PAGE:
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					1965–68
[edit]Origins and formation

The origins of The Doors lie in a chance meeting between acquaintances and fellow UCLA film
school alumni Jim Morrison and Ray Manzarek on Venice Beach California in July 1965. Morrison told
Manzarek he had been writing songs (Morrison said "I was taking notes at a fantastic rock-n-roll concert
going on in my head") and, with Manzarek's encouragement, sang "Moonlight Drive". Impressed by
                                                           [citation needed]
Morrison's lyrics, Manzarek suggested they form a band.

Keyboardist Manzarek was in a band called Rick & the Ravens with his brothers Rick and Jim Manzarek,
while drummer John Densmore was playing with The Psychedelic Rangers, and knew Manzarek from
meditation classes. In August, Densmore joined the group and, along with members of The Ravens and
bass player Pat Sullivan (later credited using her married name Patricia Hansen in the 1997 box CD
release), recorded a six-song demo in September 1965. This circulated widely as a bootleg recording.
That month the group recruited guitarist Robby Krieger, and the final lineup — Morrison, Manzarek,
Krieger and Densmore — was complete. The band took their name from a line in William Blake's
poem The Marriage of Heaven and Hell, ('If the doors of perception were cleansed everything would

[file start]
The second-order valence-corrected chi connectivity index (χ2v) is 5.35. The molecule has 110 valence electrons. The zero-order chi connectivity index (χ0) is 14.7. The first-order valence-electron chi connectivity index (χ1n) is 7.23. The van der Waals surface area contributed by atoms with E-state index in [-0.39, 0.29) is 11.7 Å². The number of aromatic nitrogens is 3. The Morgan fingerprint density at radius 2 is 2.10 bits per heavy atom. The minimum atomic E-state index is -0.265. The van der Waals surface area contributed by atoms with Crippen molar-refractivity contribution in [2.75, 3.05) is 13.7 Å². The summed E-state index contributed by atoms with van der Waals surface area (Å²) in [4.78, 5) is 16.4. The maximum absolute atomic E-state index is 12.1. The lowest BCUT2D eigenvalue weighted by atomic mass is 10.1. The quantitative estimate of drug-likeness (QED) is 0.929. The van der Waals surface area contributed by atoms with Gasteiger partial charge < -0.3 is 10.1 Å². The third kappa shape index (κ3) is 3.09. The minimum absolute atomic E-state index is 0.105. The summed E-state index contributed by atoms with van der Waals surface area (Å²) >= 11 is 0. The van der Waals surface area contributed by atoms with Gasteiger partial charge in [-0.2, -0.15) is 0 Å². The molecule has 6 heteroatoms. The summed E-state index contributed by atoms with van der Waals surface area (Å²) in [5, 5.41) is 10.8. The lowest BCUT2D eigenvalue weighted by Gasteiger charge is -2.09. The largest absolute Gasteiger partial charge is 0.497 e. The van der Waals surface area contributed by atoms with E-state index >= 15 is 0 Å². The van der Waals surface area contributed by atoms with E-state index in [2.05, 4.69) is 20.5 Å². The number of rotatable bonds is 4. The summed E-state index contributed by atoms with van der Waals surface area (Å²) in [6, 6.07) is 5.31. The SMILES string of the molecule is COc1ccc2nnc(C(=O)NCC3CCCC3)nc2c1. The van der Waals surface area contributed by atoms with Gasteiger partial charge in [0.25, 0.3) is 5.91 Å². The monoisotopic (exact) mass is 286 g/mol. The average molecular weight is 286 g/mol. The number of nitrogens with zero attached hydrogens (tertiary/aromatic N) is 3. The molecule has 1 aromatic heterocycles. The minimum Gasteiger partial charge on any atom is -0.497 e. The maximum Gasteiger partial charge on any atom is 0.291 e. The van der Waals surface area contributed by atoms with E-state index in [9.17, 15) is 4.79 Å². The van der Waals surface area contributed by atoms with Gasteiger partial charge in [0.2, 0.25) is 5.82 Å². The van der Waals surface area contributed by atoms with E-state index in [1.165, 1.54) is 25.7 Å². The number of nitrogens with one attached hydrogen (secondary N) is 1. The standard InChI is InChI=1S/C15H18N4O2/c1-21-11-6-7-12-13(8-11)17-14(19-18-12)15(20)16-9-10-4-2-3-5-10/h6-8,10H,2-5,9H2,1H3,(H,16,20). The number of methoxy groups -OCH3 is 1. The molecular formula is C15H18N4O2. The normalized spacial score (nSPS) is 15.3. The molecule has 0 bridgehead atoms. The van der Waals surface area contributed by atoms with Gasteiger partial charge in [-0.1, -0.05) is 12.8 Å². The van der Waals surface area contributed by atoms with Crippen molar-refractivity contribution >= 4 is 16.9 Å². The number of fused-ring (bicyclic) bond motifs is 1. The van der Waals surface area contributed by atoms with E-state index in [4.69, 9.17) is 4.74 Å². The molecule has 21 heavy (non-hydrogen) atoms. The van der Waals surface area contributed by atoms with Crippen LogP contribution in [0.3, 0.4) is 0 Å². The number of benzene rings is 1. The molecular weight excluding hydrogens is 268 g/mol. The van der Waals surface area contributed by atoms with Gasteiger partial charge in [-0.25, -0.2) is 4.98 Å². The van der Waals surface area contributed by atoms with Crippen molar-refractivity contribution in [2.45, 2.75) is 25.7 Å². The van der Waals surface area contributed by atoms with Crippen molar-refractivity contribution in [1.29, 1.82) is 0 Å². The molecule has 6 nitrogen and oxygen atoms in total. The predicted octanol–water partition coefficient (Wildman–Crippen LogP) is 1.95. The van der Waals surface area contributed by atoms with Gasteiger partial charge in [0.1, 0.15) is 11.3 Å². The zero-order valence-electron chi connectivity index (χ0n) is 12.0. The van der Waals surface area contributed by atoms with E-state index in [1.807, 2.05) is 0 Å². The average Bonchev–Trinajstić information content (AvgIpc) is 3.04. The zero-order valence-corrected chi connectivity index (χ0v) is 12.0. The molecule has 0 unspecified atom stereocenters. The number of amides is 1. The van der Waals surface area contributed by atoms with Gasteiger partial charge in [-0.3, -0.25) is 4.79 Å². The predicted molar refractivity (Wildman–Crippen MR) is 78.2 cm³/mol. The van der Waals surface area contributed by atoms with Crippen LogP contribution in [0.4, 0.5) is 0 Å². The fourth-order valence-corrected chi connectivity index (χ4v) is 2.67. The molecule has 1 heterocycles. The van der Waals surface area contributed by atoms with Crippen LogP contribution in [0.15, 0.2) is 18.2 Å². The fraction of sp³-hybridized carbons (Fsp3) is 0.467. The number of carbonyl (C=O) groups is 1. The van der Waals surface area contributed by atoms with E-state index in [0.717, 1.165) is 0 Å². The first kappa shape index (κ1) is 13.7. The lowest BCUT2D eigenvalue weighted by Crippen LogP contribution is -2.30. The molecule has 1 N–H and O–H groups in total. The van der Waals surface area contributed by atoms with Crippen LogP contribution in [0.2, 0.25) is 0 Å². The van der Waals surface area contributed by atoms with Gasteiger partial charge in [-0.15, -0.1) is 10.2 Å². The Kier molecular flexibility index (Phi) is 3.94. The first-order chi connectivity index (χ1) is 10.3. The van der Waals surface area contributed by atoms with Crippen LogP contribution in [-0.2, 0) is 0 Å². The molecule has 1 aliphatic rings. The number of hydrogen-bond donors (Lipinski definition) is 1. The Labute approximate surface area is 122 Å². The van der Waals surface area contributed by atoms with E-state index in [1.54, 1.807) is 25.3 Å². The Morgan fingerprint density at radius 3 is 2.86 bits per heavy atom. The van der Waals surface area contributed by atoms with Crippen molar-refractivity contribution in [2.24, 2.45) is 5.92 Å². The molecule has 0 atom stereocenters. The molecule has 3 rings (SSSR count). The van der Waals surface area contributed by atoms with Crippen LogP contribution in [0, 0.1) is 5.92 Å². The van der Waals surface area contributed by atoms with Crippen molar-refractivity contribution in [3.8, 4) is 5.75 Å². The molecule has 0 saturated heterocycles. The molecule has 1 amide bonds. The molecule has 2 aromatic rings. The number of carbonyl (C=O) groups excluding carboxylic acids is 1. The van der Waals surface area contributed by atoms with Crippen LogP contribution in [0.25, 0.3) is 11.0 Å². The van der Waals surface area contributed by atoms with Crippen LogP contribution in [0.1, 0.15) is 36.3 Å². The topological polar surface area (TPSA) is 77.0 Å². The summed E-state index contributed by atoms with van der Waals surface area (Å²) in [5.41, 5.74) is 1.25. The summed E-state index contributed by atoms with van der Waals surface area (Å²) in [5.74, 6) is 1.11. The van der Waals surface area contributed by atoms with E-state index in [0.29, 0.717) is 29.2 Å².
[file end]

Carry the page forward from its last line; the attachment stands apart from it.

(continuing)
appear to man as it is, infinite'), according to the currently festival-touring documentary on The
                              [citation needed]
Doors, When You're Strange.




Whisky a Go Go
By 1966, the group was playing the London Fog club and soon graduated to the prestigious Whisky a Go
Go, where they were the house band, supporting acts including Van Morrison's group Them. On their last
night together the two bands joined up for "In the Midnight Hour" and a twenty-minute jam session of
                 [5]
Them's "Gloria".       On August 10, they were spotted by Elektra Records president Jac Holzman who was
present at the recommendation of Love singer Arthur Lee, whose group was on Elektra. After Holzman
and producer Paul A. Rothchild saw two sets of the band playing at the Whisky a Go Go, they signed
them to the Elektra Records label on August 18—the start of a long and successful partnership with
Rothchild and engineer Bruce Botnick. Later that month, the club fired the band after a profanity-filled
performance of "The End". In an incident that foreshadowed the controversy that later followed the group,
an acid-tripping Morrison raucously recited his own version of the Greek drama Oedipus Rex, in which
Oedipus unknowingly kills his father and has sex with his mother.




Debut album

'The Doors' self-titled debut LP was released in the first week of January 1967. It featured most of the
major songs from their set, including the nearly 12-minute musical drama "The End". The band recorded
their first album at Sunset Sound Recording Studios from August 24 to 31, 1966, almost entirely live in
the studio.

In November 1966, Mark Abramson directed a promotional film for the lead single "Break On Through (To
the Other Side)." To promote the single, the Doors made their television debut on a Los Angeles TV show
called Boss City, circa 1966, possibly early 1967 and then on a Los Angeles TV show
called Shebang, miming to "Break On Through," on New Years 1967. This clip has never been officially
                          [citation needed]
released by the Doors.

The band's second single, "Light My Fire", became the first single from Elektra Records to reach number
one on the Billboard singles chart, selling over a million copies.




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